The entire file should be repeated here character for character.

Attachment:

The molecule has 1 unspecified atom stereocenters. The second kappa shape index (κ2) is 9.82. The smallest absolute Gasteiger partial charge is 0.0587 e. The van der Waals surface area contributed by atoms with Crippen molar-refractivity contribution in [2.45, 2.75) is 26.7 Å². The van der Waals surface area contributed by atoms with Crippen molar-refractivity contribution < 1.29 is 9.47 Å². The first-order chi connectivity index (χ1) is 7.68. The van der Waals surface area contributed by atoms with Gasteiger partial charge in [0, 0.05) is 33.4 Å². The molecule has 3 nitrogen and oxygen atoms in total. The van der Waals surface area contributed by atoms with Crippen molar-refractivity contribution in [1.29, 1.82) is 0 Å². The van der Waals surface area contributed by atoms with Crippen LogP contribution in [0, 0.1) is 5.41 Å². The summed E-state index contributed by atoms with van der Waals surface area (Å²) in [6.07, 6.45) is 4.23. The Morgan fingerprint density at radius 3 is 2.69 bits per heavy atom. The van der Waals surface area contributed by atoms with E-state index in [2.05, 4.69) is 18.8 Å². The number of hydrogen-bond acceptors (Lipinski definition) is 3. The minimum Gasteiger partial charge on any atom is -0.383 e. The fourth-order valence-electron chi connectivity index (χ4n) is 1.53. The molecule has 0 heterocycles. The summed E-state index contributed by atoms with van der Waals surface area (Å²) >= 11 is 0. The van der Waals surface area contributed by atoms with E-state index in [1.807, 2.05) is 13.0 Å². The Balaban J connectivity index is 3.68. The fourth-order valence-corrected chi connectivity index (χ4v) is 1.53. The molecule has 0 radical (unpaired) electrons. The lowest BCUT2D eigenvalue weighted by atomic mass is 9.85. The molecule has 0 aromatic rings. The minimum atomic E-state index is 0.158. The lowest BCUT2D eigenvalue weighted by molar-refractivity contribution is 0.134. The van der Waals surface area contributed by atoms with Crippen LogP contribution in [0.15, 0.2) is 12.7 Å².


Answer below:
The molecule has 1 unspecified atom stereocenters. The second kappa shape index (κ2) is 9.82. The smallest absolute Gasteiger partial charge is 0.0587 e. The van der Waals surface area contributed by atoms with Crippen molar-refractivity contribution in [2.45, 2.75) is 26.7 Å². The van der Waals surface area contributed by atoms with Crippen molar-refractivity contribution < 1.29 is 9.47 Å². The first-order chi connectivity index (χ1) is 7.68. The van der Waals surface area contributed by atoms with Gasteiger partial charge in [0, 0.05) is 33.4 Å². The molecule has 3 nitrogen and oxygen atoms in total. The van der Waals surface area contributed by atoms with Crippen molar-refractivity contribution in [1.29, 1.82) is 0 Å². The van der Waals surface area contributed by atoms with Crippen LogP contribution in [0, 0.1) is 5.41 Å². The summed E-state index contributed by atoms with van der Waals surface area (Å²) in [6.07, 6.45) is 4.23. The Morgan fingerprint density at radius 3 is 2.69 bits per heavy atom. The van der Waals surface area contributed by atoms with E-state index in [2.05, 4.69) is 18.8 Å². The number of hydrogen-bond acceptors (Lipinski definition) is 3. The minimum Gasteiger partial charge on any atom is -0.383 e. The fourth-order valence-electron chi connectivity index (χ4n) is 1.53. The molecule has 0 heterocycles. The summed E-state index contributed by atoms with van der Waals surface area (Å²) >= 11 is 0. The van der Waals surface area contributed by atoms with E-state index in [1.807, 2.05) is 13.0 Å². The Balaban J connectivity index is 3.68. The fourth-order valence-corrected chi connectivity index (χ4v) is 1.53. The molecule has 0 radical (unpaired) electrons. The lowest BCUT2D eigenvalue weighted by atomic mass is 9.85. The molecule has 0 aromatic rings. The minimum atomic E-state index is 0.158. The lowest BCUT2D eigenvalue weighted by molar-refractivity contribution is 0.134. The van der Waals surface area contributed by atoms with Crippen LogP contribution in [0.15, 0.2) is 12.7 Å².